Commentary: Christian commentators equate meek with “humbled before God.” How do they know this? Are they speaking for God? Has a pope or the Bible ever defined the meaning of meek as “humbled before God?” The common meaning of meek is submissive, gentle, humble, and easily imposed upon. Christian commentators can make up new meanings for words, of course, but that creates confusion for people who don’t understand the terms in that way. In order to affirm the statement that “Happy are those who are meek,” it would be necessary to inquire whether submissive people are happy. Was Martin Luther King Jr. submissive? Does that mean we should restrain ourselves from crying out about injustice?
Christian commentators read the phrase “shall inherit the earth” to mean the happiness of the kingdom of God, on Earth as in heaven. The kingdom to which Jesus speaks is within us as well as it is present to the spiritual citizen of heaven to come.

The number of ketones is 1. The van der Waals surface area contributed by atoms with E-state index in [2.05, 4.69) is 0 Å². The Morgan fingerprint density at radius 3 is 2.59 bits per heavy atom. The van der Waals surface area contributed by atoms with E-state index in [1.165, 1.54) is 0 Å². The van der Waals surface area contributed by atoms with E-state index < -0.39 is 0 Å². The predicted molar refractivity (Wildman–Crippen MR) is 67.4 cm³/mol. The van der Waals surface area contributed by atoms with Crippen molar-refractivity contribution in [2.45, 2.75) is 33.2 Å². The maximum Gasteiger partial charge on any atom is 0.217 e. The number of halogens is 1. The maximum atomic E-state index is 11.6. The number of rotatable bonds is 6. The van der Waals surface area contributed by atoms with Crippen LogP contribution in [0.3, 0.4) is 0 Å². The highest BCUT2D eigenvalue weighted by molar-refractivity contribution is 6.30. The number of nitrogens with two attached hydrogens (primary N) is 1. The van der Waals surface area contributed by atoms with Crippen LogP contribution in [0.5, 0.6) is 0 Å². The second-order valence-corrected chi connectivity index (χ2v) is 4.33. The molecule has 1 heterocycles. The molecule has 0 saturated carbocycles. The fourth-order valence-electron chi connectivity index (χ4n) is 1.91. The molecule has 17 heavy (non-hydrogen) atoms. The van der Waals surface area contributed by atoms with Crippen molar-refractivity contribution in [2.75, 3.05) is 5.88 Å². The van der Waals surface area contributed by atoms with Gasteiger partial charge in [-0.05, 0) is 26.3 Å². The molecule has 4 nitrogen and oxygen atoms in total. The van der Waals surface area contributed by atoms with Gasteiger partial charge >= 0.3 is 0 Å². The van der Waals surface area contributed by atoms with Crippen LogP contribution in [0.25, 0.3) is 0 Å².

This is terribly murky. Why wasn’t Jesus clearer about what he means? The common meaning of “inherit the earth” is that the beneficiary shall take possession of, or come to own, the property of the earth. What is the basis for Christian commentators taking liberty with language and claiming to know what Jesus meant? If by “inherit the earth” Jesus meant “know the happiness of the kingdom of God on Earth,” he could have said so. Further, why do the meek receive the happiness of the kingdom of God on Earth while those who are not meek do not receive this benefit? Is it possible to verify that the meek receive the happiness of the kingdom of God on Earth? What if they don’t believe in God? What if meek people say that they are not internally happy, but they are depressed?